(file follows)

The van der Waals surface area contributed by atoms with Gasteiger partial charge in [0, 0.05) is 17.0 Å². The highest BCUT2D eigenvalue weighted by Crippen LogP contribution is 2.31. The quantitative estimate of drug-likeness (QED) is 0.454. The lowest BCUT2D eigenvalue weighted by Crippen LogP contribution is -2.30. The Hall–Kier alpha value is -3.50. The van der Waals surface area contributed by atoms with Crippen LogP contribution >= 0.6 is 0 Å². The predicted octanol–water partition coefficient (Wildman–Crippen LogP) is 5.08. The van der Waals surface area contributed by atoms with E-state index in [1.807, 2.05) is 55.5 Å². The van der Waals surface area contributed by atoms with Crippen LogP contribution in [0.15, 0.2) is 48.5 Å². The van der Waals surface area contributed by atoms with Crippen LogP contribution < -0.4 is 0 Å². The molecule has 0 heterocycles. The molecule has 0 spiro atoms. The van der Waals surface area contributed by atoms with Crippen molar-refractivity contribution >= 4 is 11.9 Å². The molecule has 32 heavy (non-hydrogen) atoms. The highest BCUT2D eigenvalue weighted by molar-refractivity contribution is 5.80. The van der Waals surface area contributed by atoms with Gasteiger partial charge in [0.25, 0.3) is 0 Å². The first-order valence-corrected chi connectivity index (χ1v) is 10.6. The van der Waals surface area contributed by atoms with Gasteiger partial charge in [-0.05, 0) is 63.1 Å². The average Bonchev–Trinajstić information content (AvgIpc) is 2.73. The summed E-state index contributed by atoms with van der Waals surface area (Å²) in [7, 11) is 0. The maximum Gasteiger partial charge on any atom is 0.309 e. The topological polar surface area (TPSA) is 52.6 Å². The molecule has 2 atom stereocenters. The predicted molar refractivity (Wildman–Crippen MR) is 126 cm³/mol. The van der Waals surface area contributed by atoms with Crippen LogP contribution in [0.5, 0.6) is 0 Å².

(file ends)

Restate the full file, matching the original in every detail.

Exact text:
The van der Waals surface area contributed by atoms with Gasteiger partial charge in [0, 0.05) is 17.0 Å². The highest BCUT2D eigenvalue weighted by Crippen LogP contribution is 2.31. The quantitative estimate of drug-likeness (QED) is 0.454. The lowest BCUT2D eigenvalue weighted by Crippen LogP contribution is -2.30. The Hall–Kier alpha value is -3.50. The van der Waals surface area contributed by atoms with Crippen LogP contribution >= 0.6 is 0 Å². The predicted octanol–water partition coefficient (Wildman–Crippen LogP) is 5.08. The van der Waals surface area contributed by atoms with E-state index in [1.807, 2.05) is 55.5 Å². The van der Waals surface area contributed by atoms with Crippen LogP contribution in [0.15, 0.2) is 48.5 Å². The van der Waals surface area contributed by atoms with Crippen LogP contribution < -0.4 is 0 Å². The molecule has 0 heterocycles. The molecule has 0 spiro atoms. The van der Waals surface area contributed by atoms with Crippen molar-refractivity contribution >= 4 is 11.9 Å². The molecule has 32 heavy (non-hydrogen) atoms. The highest BCUT2D eigenvalue weighted by molar-refractivity contribution is 5.80. The van der Waals surface area contributed by atoms with Gasteiger partial charge in [0.25, 0.3) is 0 Å². The first-order valence-corrected chi connectivity index (χ1v) is 10.6. The van der Waals surface area contributed by atoms with Gasteiger partial charge in [-0.05, 0) is 63.1 Å². The average Bonchev–Trinajstić information content (AvgIpc) is 2.73. The summed E-state index contributed by atoms with van der Waals surface area (Å²) in [7, 11) is 0. The maximum Gasteiger partial charge on any atom is 0.309 e. The topological polar surface area (TPSA) is 52.6 Å². The molecule has 2 atom stereocenters. The predicted molar refractivity (Wildman–Crippen MR) is 126 cm³/mol. The van der Waals surface area contributed by atoms with Crippen LogP contribution in [0.5, 0.6) is 0 Å².